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1 | Loss Prevention Bulletin 100

August 1991

Case study

Ethylene oxide plant explosion, 3 July 1987 BP Chemicals, Antwerp, Belgium


BE Mellin
Summary
At 1908 hours on 3 July 1987, the final purification distillation column of the ethylene oxide unit on the BP Chemicals factory at Antwerp, failed explosively. Fourteen people were taken to hospital, no-one suffered serious injuries and all were released following treatment. The explosion was accompanied by an enormous fireball, which initiated numerous secondary fires within the unit and on neighbouring units. The shock waves and missile damage resulting from the explosion also caused serious damage to the ethylene oxide unit (see Figure 2.1) and other neighbouring derivative units, whilst minor building damage was experienced to property in neighbouring factories and in the local village. The quick and effective response of the Site Emergency Response Team and the Local Authority Emergency Services minimised the resultant equipment and environmental damage by successfully containing and preventing any subsequent escalation of the incident. All fires were under control within 30 minutes of the explosion. Investigations into the cause of the incident were carried out by both BP Chemicals and the Belgium Regulatory Authorities. the aldehydes to produce high grade ethylene oxide. The final purification column operated at 3.5 bar. In June prior to the incident, the ethylene oxide unit had undergone a planned three week shut down to allow a routine planned maintenance programme. The unit was re-commissioned on 24 June. All operating data indicated normal conditions up to the time the column suddenly exploded.

Cause of the incident


Due to the extensive damage caused to plant equipment and the reports that the unit had been operating normally up to the incident, the investigation in identifying the cause of the incident was a very lengthy and a difficult process since all possible event scenarios needed to be considered and evaluated. BP Chemicals obtained expert assistance in this task through consultants and industrial specialists. Following a very long and exhaustive investigation, it was concluded that the final purification column had failed on being subjected to a rapid overpressure caused by the decomposition of the ethylene oxide in the bottom section of the column. That is ignition of the ethylene oxide in the base section of the column led to a decomposition reaction resulting in a deflagration which rapidly over pressured the column causing its failure. No conclusive evidence was found to prove a unique source of ignition for the decomposition reaction. However, after careful investigation and taking into account the results of extensive analytical research and a comprehensive fault-tree evaluations, the investigation team by a process of elimination narrowed the potential sources of ignition to either: or A hot spot was generated in accumulated reactive material located in an internal quiescent area at the column base. The hot spot was initiated by the exothermic reaction An ethylene oxide leak on one of the insulated large flanges on the base of the column which had been opened up during the shutdown period. The escaping ethylene oxide trapped in the free space beneath the mineral wool insulation reacted with the active material in the lagging. The resulting adiabatic heating from the subsequent reaction ignited the escaping ethylene oxide. The subsequent heat from the under lagging fire raised the metal temperature to a temperature sufficiently high to decompose the ethylene oxide inside the tower.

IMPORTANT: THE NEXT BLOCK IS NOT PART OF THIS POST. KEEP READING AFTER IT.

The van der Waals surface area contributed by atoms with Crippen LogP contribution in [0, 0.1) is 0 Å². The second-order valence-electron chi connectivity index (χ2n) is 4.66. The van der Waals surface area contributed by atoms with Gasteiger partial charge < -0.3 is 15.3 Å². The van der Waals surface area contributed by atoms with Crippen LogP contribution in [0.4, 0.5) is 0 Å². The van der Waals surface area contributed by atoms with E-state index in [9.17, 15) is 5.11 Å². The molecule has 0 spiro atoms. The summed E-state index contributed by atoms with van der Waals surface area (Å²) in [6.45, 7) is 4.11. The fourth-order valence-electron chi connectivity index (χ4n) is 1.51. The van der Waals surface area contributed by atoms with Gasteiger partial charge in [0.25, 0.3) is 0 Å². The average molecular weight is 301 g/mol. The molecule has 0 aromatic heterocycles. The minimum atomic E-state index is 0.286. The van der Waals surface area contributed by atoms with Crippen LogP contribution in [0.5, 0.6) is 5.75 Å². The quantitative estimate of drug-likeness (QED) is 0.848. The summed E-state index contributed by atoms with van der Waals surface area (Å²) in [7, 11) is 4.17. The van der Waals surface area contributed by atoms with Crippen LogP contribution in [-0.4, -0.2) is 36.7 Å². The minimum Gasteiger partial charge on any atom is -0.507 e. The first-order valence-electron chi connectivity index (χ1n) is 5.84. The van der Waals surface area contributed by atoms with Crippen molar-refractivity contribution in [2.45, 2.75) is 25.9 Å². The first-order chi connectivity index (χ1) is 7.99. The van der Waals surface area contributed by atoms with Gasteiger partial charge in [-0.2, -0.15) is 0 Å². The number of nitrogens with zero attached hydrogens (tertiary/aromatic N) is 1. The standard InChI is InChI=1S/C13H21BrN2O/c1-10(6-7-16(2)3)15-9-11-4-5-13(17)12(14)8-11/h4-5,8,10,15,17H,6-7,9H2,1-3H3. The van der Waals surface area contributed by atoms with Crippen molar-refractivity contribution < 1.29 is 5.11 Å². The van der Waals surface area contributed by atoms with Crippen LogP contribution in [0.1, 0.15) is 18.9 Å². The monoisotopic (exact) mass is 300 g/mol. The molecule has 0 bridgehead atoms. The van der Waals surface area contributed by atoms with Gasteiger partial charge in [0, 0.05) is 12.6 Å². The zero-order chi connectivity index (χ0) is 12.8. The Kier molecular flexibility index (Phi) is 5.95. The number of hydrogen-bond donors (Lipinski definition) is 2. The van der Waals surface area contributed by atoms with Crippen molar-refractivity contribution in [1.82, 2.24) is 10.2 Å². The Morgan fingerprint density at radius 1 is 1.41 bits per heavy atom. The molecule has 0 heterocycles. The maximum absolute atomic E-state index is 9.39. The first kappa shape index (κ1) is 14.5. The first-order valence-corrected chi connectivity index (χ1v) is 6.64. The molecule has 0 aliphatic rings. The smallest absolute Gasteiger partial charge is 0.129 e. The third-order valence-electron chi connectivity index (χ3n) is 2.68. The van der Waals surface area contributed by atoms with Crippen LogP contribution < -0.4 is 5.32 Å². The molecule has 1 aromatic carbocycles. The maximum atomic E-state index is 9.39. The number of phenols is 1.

Background